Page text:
Researchers at the Norwegian Institute of Public Health (NIPH) found that plain packaging did not produce a decline in men’s snus use in Norway, with “inconclusive results” on both smoking and women’s snus use.
The study, carried out by the national public health agency and published in the official journal of the Society for Research on Nicotine and Tobacco (SNRT), concluded that men’s use of snus in Norway actually increased after the imposition of standardised packaging.
Although the research did not provide exact measures, exploratory analyses suggested an acceleration of the decline in smoking along with an increasing trend in men’s snus use. And for the researchers, this “begs the question of whether tobacco users have switched from smoking to snus”.
Still, researchers said they could not investigate this further based on the current available data and highlighted that future studies should test models of the gradual impact of plain packaging.
The research was conducted between 2012 and 2019 among Norwegians aged 16-79, reporting pre-registered analyses of the potential impact on daily smoking and snus use among men and women.
A spokesperson from the Norwegian Ministry of Health declined to comment on the NIPH’s research conclusions.
Norwegian regulation requires standardised packaging for tobacco products.
Other case studies
Another study, conducted in 2019 and published in the BMC Public Health, found that plain packaging without health warnings was not rated any more negatively than branded packages. With health warnings, they were rated just slightly more negatively than branded packaging.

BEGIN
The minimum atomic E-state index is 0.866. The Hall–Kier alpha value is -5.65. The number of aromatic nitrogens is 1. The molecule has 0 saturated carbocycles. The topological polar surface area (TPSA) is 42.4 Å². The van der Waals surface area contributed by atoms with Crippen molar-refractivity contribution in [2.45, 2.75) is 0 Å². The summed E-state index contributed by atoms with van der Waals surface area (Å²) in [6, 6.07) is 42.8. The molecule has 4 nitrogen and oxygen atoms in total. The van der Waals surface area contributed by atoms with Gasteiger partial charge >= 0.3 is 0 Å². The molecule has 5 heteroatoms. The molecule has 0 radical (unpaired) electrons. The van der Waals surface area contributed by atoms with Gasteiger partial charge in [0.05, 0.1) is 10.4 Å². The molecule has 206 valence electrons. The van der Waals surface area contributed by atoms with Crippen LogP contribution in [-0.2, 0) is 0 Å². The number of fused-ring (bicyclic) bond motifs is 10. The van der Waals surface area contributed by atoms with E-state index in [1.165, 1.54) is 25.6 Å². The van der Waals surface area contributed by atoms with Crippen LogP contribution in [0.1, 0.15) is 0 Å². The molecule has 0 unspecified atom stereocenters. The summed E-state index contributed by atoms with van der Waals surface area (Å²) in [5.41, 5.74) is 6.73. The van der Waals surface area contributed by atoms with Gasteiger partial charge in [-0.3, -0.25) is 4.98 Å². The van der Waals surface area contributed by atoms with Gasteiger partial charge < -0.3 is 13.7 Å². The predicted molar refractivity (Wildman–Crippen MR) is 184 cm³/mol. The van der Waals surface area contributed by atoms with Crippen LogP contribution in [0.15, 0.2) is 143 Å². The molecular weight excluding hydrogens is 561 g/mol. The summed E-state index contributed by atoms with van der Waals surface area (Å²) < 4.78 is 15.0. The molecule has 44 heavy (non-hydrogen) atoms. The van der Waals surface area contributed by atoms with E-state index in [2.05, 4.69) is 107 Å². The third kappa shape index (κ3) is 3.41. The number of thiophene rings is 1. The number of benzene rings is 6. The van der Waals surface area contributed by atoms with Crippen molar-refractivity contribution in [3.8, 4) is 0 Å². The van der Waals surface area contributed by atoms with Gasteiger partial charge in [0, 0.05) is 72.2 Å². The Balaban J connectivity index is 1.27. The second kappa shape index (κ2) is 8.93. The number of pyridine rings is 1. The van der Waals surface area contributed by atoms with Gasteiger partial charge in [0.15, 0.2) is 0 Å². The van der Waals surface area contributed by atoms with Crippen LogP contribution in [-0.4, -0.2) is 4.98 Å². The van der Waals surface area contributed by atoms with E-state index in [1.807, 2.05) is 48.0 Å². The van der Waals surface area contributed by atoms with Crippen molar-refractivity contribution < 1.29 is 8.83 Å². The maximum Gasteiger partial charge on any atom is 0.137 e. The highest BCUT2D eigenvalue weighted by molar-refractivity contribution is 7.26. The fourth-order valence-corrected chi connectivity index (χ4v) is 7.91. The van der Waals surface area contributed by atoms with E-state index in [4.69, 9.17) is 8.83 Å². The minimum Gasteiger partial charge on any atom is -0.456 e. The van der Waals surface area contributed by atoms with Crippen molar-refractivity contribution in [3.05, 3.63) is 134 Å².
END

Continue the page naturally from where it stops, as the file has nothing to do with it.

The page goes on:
“This suggests that standardised packaging can reduce the potential for brand differentiation,” it reads.
Another recent paper from the Institute for Social Marketing and Health at the University of Stirling compared British and Norwegian responses to tobacco packaging before and after the implementation of standardised packaging. It found that “the inclusion of large novel pictorial warnings on standardised packs increases warning salience and effectiveness”.
That increased only in the UK, where standardised packaging was implemented alongside new larger pictorial warnings on the pack front and reverse, but not in Norway, where standardised packaging was introduced, but older smaller text and pictorial warnings were retained.
It is two months since 15 former directors of the SRNT encouraged media, legislators and the public to re-evaluate negative attitudes towards tobacco alternatives, and more specifiially towards vaping. Despite initial surprise among the scientific community, there has not been yet any firm endorsement of their words.
For professor Cliff Douglas, director of the University of Michigan’s Tobacco Research Network, this may reflect “a deliberate strategy based on the perception that these scientific leaders’ statements are too inconvenient to address openly”.
It will likely be recognised “as a landmark when the history is written regarding the tobacco control battle over harm reduction,” he told TobaccoIntelligence.
The article, published in the American Journal of Public Health (AJPH), called for a more balanced approach to e-cigarettes and warned that the public had developed a negative view of these products.
Among the reasons for this, the authors pointed out that public health organisations have always been focused on protecting kids from vaping, ignoring the substantial benefits of e-cigarettes in helping adults quit smoking.
Public Health England (PHE)’s Tobacco Control Programme lead Martin Dockrell and director of health improvement John Newton said: “A more appropriate balance should be struck between the likely potential harms and benefits.”
In another article published in the AJPH, Jonathan Samet of the Colorado School of Public Health and Aurora Jessica Barrington-Trimis from the University of Southern California said that if switching to tobacco alternatives has benefits, they affect smokers who might want to quit or reduce cigarettes. Both professors called on the public health research and practice communities to provide the needed evidence and facilitate its interpretation in a “well-framed” decision context.
– David Palacios and Antonia di Lorenzo TobaccoIntelligence staff